Scandal in Scotland: Handel's 'Ariodante'
You'll find the word "cosmopolitan" in a wide variety of contexts, from biological descriptions of organisms that flourish in just about any locale, to the cover of a racy magazine.
Generally, though, it's applied to anything that crosses a lot boundaries — both physical and cultural. And when it comes to classical composers, few were as cosmopolitan as George Frideric Handel.
Just look at one of his most famous pieces, the oratorio Messiah. Unlike most works of European, classical vocal music, it's most often sung in English. And that's not because it was translated for English-speaking audiences. It was actually written in English, because Handel, though born in Germany, made his musical fame — along with a considerable fortune — during the many decades he spent in London.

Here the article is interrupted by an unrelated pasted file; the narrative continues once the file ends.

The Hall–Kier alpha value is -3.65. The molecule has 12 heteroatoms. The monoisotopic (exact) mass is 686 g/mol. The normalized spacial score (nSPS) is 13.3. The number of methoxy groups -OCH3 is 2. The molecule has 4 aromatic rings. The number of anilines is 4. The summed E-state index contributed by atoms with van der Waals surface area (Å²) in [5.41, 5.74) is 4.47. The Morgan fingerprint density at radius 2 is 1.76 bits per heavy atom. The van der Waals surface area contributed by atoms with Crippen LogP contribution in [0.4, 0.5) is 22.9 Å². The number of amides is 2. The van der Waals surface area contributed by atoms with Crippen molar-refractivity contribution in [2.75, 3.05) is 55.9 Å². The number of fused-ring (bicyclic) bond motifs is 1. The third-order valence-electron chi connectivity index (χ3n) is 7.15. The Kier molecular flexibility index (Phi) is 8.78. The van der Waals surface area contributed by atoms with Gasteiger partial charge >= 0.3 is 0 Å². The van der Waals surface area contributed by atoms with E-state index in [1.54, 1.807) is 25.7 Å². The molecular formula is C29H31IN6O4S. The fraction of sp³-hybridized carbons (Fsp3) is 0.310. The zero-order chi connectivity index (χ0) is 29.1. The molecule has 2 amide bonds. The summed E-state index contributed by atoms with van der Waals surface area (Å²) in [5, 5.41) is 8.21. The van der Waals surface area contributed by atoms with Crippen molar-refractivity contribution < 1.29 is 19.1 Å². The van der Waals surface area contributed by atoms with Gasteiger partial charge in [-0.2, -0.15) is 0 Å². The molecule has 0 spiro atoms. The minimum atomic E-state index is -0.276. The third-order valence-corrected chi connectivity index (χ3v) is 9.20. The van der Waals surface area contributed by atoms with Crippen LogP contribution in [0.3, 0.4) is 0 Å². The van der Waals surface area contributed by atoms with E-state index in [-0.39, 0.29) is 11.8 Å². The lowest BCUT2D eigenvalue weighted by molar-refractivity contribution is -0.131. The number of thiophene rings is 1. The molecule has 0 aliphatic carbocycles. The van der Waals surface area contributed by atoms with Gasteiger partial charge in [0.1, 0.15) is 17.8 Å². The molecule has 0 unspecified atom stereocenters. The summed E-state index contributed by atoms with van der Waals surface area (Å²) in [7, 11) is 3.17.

Still, it wasn't English oratorios that truly put Handel on the musical map. Handel, who was born in German city of Halle, became a superstar in London by writing Italian operas. During the first few decades of the 1700s, Italian opera may have been London's hottest ticket, and Handel's operas were the most popular of them all.
Through much of the 1720s, and into the 30s, Handel basically ran his own opera company — with support from wealthy subscribers, and from England's King George I. Performances took place at the King's Theater.
By late 1734, things had changed. There was a new George on the throne, Handel's agreement to use the theater had expired, and he was muscled out by a rival company. Fortunately, he had an alternative venue — a brand new theater in a place that's now synonymous with opera in London: Covent Garden.
The first new opera Handel presented at Covent Garden was also one of his finest. It's called Ariodante — an Italian opera, written by a German composer for a London premiere, and set in Scotland. On World of Opera, the drama is heard in a performance featuring some of the world's finest Handel singers, including mezzo-soprano Joyce DiDonato in the title role, along with sopranos Patricia Petibon and Amanda Forsythe. The production is from the Grand Theatre of Geneva.
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